It is important to understand that when we are creating harmony with our chord progressions, we are also creating melody. With any chord progression, there will be a bass line, which is a melody. And often, if we want our song or harmony to stand out, embellishing this bass line can help, and this is what we are calling a “strong bass line”.
A bass line can follow the scale of the key that we are in, or it can behave chromatically, adding complexity to our song’s harmony. In the “Strong Bass Line” video, the first example David gives us is of a bass line that is simply a descending C major scale. So, beginning on C, we simply go backwards in the key of C Major – C -> B -> A -> G -> F -> E -> D and then back to C. This is simple to do, but it makes our bass line much more interesting than, say, just playing one or two bass notes during the chord progression. If we want to get outside of the key a little bit, we can use the chromatic scale. In the next example, David gives us, we are still in the key of C, but we add some new chords to the chord progression in inversion to give us a nice chromatic bass line.
The first 5 chords of this example are I C, V G, v g, IV F, and iv f. Inversion is just a fancy way of saying that the bass note is not the root note but a different note in the chord. So, the C is in root position, but G, Gm, F, and Fm are all in inversion (the 3rd of each chord being the bass note). If we didn’t put these chords in inversion, we wouldn’t be able to get such a smooth chromatic bass line. A bass line of C – G – G – F – F might sound too static, while the chromatic bass line C – B – Bb – A – Ab can make the line interesting.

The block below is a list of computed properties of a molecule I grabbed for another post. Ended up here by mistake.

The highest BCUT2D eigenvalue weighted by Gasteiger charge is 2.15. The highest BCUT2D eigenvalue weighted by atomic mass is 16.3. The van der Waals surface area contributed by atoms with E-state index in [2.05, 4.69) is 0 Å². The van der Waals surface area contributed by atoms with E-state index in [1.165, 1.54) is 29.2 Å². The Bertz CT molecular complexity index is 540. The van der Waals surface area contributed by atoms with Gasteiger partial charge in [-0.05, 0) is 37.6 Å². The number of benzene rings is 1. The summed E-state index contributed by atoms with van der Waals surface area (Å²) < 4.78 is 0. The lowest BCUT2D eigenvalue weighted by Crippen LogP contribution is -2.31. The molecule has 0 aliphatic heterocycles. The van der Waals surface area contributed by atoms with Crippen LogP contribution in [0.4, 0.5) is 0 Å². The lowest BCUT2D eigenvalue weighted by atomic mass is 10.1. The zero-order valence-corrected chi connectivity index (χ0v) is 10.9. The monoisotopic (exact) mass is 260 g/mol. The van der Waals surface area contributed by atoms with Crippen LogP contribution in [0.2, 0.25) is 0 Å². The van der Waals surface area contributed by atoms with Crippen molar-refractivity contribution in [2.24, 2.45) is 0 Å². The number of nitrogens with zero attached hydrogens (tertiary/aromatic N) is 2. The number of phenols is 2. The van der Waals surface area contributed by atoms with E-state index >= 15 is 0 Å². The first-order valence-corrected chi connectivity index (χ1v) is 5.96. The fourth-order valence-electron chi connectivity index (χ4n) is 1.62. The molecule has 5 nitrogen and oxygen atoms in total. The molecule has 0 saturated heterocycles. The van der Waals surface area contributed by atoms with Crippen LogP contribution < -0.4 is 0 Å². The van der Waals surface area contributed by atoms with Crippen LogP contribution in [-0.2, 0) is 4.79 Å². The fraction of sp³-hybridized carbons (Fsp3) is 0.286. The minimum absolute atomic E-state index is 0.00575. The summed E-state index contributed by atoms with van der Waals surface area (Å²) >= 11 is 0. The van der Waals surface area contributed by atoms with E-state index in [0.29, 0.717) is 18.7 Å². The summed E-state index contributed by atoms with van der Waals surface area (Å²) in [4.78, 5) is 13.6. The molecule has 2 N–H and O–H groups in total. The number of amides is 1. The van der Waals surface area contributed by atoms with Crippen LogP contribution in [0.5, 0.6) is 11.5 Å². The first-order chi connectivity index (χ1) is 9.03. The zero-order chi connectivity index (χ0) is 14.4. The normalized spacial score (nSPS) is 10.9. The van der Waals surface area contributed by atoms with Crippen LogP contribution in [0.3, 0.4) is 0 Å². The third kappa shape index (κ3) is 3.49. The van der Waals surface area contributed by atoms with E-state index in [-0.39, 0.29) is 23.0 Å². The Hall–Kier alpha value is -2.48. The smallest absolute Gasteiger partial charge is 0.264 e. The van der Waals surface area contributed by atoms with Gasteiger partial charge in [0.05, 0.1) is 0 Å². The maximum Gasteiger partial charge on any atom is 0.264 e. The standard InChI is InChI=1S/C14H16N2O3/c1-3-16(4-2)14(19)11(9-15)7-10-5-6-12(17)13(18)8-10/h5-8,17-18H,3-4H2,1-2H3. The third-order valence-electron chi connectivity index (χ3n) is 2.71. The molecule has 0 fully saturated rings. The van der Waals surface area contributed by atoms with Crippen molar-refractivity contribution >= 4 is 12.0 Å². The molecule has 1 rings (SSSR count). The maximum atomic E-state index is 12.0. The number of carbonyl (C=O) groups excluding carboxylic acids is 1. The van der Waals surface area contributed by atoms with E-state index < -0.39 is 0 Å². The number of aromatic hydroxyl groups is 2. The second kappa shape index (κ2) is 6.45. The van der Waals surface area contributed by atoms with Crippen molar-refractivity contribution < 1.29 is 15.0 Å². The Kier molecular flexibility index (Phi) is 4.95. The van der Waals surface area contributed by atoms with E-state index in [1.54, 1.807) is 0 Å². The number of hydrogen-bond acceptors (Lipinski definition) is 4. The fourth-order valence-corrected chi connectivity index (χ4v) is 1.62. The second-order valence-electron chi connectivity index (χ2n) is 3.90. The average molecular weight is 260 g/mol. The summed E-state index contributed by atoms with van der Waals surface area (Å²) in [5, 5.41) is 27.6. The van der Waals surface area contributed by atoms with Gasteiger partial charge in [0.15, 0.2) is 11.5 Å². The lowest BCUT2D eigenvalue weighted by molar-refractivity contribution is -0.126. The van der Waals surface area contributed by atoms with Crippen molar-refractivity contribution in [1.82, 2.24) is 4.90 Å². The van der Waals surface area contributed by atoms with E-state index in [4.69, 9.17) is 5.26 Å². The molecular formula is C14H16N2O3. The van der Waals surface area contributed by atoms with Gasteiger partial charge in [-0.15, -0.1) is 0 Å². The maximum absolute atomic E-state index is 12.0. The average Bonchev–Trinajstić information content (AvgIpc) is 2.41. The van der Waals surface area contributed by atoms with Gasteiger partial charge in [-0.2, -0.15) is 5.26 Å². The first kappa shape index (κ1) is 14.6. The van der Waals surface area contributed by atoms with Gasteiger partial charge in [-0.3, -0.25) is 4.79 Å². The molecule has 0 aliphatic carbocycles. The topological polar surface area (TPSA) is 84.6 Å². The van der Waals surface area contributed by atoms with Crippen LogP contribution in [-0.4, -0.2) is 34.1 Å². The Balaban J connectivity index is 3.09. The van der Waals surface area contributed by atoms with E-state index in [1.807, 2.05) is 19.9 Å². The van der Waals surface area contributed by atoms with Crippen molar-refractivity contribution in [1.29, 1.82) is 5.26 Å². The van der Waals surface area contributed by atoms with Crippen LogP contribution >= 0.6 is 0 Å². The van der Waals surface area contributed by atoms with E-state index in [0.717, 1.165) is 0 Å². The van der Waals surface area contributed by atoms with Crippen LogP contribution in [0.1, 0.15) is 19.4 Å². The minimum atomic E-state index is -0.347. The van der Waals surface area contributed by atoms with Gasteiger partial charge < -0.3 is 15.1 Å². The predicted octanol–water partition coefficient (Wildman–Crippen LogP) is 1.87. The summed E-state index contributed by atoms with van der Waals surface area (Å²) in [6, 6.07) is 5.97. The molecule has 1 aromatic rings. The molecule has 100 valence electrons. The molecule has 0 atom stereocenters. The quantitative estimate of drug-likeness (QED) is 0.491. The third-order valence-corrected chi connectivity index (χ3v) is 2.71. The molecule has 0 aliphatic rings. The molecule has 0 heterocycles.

Often there is not nothing wrong with the chord progression we have: we might just be voicing it in a generic or uninteresting way. If we can voice our chords in a way that makes the constituent lines of the harmony compliment the dominant melody/melodies, we can help make a good song a great song.